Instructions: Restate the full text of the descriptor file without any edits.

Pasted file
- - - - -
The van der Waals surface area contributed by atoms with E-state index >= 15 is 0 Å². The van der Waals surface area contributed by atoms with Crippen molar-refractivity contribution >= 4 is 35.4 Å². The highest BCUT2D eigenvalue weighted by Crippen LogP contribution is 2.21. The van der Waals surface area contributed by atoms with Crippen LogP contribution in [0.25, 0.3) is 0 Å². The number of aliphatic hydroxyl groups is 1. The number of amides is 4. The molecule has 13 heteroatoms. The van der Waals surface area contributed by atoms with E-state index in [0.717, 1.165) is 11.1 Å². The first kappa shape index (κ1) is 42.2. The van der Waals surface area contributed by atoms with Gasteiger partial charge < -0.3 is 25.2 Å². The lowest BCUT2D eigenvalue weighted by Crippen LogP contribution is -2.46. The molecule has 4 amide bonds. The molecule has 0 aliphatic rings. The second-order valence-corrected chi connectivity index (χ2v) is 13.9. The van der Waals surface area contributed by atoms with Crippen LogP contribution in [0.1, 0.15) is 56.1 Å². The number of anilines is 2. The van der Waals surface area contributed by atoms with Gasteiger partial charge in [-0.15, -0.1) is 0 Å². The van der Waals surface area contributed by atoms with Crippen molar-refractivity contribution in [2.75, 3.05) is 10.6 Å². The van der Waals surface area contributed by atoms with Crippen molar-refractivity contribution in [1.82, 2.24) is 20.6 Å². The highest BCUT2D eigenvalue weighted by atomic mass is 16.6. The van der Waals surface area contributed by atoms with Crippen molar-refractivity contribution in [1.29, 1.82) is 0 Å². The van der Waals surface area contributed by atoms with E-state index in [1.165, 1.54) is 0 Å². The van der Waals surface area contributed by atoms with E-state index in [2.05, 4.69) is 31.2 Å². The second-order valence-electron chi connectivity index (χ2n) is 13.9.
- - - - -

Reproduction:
The van der Waals surface area contributed by atoms with E-state index >= 15 is 0 Å². The van der Waals surface area contributed by atoms with Crippen molar-refractivity contribution >= 4 is 35.4 Å². The highest BCUT2D eigenvalue weighted by Crippen LogP contribution is 2.21. The van der Waals surface area contributed by atoms with Crippen LogP contribution in [0.25, 0.3) is 0 Å². The number of aliphatic hydroxyl groups is 1. The number of amides is 4. The molecule has 13 heteroatoms. The van der Waals surface area contributed by atoms with E-state index in [0.717, 1.165) is 11.1 Å². The first kappa shape index (κ1) is 42.2. The van der Waals surface area contributed by atoms with Gasteiger partial charge < -0.3 is 25.2 Å². The lowest BCUT2D eigenvalue weighted by Crippen LogP contribution is -2.46. The molecule has 4 amide bonds. The molecule has 0 aliphatic rings. The second-order valence-corrected chi connectivity index (χ2v) is 13.9. The van der Waals surface area contributed by atoms with Crippen LogP contribution in [0.1, 0.15) is 56.1 Å². The number of anilines is 2. The van der Waals surface area contributed by atoms with Gasteiger partial charge in [-0.15, -0.1) is 0 Å². The van der Waals surface area contributed by atoms with Crippen molar-refractivity contribution in [2.75, 3.05) is 10.6 Å². The van der Waals surface area contributed by atoms with Crippen molar-refractivity contribution in [1.82, 2.24) is 20.6 Å². The highest BCUT2D eigenvalue weighted by atomic mass is 16.6. The van der Waals surface area contributed by atoms with Crippen molar-refractivity contribution in [1.29, 1.82) is 0 Å². The van der Waals surface area contributed by atoms with E-state index in [1.165, 1.54) is 0 Å². The van der Waals surface area contributed by atoms with E-state index in [2.05, 4.69) is 31.2 Å². The second-order valence-electron chi connectivity index (χ2n) is 13.9.